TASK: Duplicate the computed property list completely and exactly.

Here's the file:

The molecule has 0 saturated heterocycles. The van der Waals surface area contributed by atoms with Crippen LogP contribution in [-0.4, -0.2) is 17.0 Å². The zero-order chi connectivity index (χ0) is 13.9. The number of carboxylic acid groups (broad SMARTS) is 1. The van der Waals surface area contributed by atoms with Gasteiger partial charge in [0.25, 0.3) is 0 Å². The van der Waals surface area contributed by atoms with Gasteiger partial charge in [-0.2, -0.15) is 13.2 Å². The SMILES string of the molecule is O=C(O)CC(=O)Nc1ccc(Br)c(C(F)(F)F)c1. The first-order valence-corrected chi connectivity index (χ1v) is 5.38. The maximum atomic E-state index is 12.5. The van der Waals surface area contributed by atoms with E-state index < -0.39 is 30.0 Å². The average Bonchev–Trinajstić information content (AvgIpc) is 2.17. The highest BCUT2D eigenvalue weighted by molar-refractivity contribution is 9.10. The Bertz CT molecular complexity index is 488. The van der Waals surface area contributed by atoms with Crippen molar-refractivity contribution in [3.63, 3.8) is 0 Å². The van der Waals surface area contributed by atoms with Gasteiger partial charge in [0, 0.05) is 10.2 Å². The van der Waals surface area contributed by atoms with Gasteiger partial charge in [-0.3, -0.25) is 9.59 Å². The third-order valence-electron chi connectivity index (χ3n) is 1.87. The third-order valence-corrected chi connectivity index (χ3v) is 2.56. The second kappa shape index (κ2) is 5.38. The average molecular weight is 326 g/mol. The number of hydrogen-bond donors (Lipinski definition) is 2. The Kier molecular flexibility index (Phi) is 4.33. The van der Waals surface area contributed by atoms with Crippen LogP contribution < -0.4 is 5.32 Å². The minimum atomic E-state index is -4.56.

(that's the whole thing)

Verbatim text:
The molecule has 0 saturated heterocycles. The van der Waals surface area contributed by atoms with Crippen LogP contribution in [-0.4, -0.2) is 17.0 Å². The zero-order chi connectivity index (χ0) is 13.9. The number of carboxylic acid groups (broad SMARTS) is 1. The van der Waals surface area contributed by atoms with Gasteiger partial charge in [0.25, 0.3) is 0 Å². The van der Waals surface area contributed by atoms with Gasteiger partial charge in [-0.2, -0.15) is 13.2 Å². The SMILES string of the molecule is O=C(O)CC(=O)Nc1ccc(Br)c(C(F)(F)F)c1. The first-order valence-corrected chi connectivity index (χ1v) is 5.38. The maximum atomic E-state index is 12.5. The van der Waals surface area contributed by atoms with E-state index < -0.39 is 30.0 Å². The average Bonchev–Trinajstić information content (AvgIpc) is 2.17. The highest BCUT2D eigenvalue weighted by molar-refractivity contribution is 9.10. The Bertz CT molecular complexity index is 488. The van der Waals surface area contributed by atoms with Crippen molar-refractivity contribution in [3.63, 3.8) is 0 Å². The van der Waals surface area contributed by atoms with Gasteiger partial charge in [0, 0.05) is 10.2 Å². The van der Waals surface area contributed by atoms with Gasteiger partial charge in [-0.3, -0.25) is 9.59 Å². The third-order valence-electron chi connectivity index (χ3n) is 1.87. The third-order valence-corrected chi connectivity index (χ3v) is 2.56. The second kappa shape index (κ2) is 5.38. The average molecular weight is 326 g/mol. The number of hydrogen-bond donors (Lipinski definition) is 2. The Kier molecular flexibility index (Phi) is 4.33. The van der Waals surface area contributed by atoms with Crippen LogP contribution < -0.4 is 5.32 Å². The minimum atomic E-state index is -4.56.